Rias is dedicated to treating customers fairly and is committed to tackling fraud to protect the public and the interests of genuine policyholders. Fraudulently claiming on insurance is not a ‘victimless’ crime. According to the Association of British Insurers, the value of detected fraud is in excess of £1 billion and undetected insurance fraud is estimated to cost the UK economy more than £2 billion a year* This adds around £50 to the premiums of honest policyholders*. We try to avoid passing on that cost to our genuine customers by fighting hard to prevent insurance fraud.
What is fraud?
There are several definitions of fraud but they all agree to it being a wrongful or criminal deception intended to result in financial or personal gain. In insurance, it is probably helpful to provide some examples of what we will treat as fraud. Below is a selection of typical examples from insurance, but it is not intended to be an exhaustive list.
We will treat as fraud where a policyholder deliberately conceals from us details of:
- Previous motoring convictions on motoring related policies
- Previous criminal convictions when asked about them on any policy
- Claims made under any policy when asked about them
- Actions by insurers to cancel or void a policy
- The true address for the person taking insurance cover
Or provides false details about:
- How the vehicle is used, for example when the vehicle is being used for business purposes but we are told it is used only for pleasure purposes only
- The value of items to be insured, for example on home or travel policies
- The main user of a car. For example, when the true main user is someone other than the policyholder, such as a son or daughter
- The number of years no claims bonus entitlement
- The questions we ask during the quotation process. For example, date of birth or occupation of any of the drivers named on the policy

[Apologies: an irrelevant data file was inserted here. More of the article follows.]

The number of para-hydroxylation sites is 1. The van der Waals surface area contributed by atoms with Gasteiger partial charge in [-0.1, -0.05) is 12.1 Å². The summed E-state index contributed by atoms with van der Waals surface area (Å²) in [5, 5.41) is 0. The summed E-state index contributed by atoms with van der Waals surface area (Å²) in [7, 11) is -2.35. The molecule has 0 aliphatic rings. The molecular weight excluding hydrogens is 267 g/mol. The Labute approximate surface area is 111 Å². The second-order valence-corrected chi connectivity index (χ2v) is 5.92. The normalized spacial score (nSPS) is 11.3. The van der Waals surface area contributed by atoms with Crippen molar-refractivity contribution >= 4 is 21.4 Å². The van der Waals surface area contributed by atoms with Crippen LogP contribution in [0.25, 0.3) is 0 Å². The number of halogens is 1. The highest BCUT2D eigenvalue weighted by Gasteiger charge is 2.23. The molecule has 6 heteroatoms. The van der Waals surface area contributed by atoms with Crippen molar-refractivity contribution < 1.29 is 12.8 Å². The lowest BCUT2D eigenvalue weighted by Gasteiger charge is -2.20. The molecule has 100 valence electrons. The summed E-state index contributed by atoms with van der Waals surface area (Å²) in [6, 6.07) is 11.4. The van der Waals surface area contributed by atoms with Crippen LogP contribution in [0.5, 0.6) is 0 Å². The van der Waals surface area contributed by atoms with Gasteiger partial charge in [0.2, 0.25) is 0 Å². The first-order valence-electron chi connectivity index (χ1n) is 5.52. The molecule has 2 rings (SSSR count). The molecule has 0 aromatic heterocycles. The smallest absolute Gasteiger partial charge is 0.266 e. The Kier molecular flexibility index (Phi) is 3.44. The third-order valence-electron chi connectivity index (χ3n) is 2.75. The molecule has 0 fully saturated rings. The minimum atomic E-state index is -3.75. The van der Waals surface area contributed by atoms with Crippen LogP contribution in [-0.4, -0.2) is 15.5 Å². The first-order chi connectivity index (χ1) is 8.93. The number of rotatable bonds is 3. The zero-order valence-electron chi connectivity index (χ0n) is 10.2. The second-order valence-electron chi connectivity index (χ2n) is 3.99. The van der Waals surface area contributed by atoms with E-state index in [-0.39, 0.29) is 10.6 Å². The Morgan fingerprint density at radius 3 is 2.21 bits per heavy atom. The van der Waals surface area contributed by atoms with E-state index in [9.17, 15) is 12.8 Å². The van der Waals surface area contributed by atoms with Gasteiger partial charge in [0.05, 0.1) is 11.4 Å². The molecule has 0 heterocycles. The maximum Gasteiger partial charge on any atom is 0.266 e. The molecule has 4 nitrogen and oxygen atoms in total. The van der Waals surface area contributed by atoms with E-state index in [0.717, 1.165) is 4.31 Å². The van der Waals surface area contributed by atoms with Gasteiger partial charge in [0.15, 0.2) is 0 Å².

- The type or validity of the driving license they or any of the drivers hold
How does Rias help prevent and deal with fraud?
We check external fraud prevention agencies, databases and undertake credit searches at:
- Application stage
- Shortly after the policy start date
- At the time of any policy change
- At renewal
- When a claim is made
We may ask for:
- A vehicle registration certificate (known as the V5C)
- A valuation for specified items
- Driving licence including the counterpart for each driver named on the policy
- Proof of residency at an address
- Proof of ownership of any item to be insured
- Proof of your No Claims Bonus
When we discover fraud we will:
- Declare the policy void from the time the fraudulent act took place. This means we will treat the policy as never having been in force and may result that you are not covered in the event of a claim.
- Share our data for fraud prevention purposes with the wider financial services industry, such as banks and building societies. This could make it more expensive for fraudsters to buy insurance in the future and they may find it difficult to get a mortgage or bank loan for example.
How does Rias use data to help detect and prevent fraud?
To protect the interests of our policyholders and to prevent and detect fraud, we may at any time:
- Share information about you with the Police, other insurance companies and government agencies such as the Driver & Vehicle Licensing Agency (DVLA), Department for Work & Pensions (DWP) and Her Majesty's Revenue & Customs (HMRC);
- Check and/or file your details with fraud prevention agencies and databases; and